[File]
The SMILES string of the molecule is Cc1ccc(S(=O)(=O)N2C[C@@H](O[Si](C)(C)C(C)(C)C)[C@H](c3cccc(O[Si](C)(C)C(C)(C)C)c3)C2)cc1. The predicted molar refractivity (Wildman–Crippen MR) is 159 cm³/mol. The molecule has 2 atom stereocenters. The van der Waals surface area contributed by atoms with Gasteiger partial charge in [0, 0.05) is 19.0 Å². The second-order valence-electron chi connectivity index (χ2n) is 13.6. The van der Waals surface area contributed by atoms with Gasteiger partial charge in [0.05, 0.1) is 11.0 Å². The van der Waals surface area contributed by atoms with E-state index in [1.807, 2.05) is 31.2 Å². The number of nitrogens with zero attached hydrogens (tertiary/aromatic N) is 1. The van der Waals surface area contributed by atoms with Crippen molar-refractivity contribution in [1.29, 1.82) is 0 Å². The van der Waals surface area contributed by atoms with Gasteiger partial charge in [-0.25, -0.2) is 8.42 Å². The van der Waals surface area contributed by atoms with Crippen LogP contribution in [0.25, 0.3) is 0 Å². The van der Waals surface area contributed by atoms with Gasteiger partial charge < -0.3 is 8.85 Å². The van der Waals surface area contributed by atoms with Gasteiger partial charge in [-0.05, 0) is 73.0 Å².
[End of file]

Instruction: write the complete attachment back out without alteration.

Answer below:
The SMILES string of the molecule is Cc1ccc(S(=O)(=O)N2C[C@@H](O[Si](C)(C)C(C)(C)C)[C@H](c3cccc(O[Si](C)(C)C(C)(C)C)c3)C2)cc1. The predicted molar refractivity (Wildman–Crippen MR) is 159 cm³/mol. The molecule has 2 atom stereocenters. The van der Waals surface area contributed by atoms with Gasteiger partial charge in [0, 0.05) is 19.0 Å². The second-order valence-electron chi connectivity index (χ2n) is 13.6. The van der Waals surface area contributed by atoms with Gasteiger partial charge in [0.05, 0.1) is 11.0 Å². The van der Waals surface area contributed by atoms with E-state index in [1.807, 2.05) is 31.2 Å². The number of nitrogens with zero attached hydrogens (tertiary/aromatic N) is 1. The van der Waals surface area contributed by atoms with Crippen molar-refractivity contribution in [1.29, 1.82) is 0 Å². The van der Waals surface area contributed by atoms with Gasteiger partial charge in [-0.25, -0.2) is 8.42 Å². The van der Waals surface area contributed by atoms with Crippen LogP contribution in [0.25, 0.3) is 0 Å². The van der Waals surface area contributed by atoms with Gasteiger partial charge < -0.3 is 8.85 Å². The van der Waals surface area contributed by atoms with Gasteiger partial charge in [-0.05, 0) is 73.0 Å².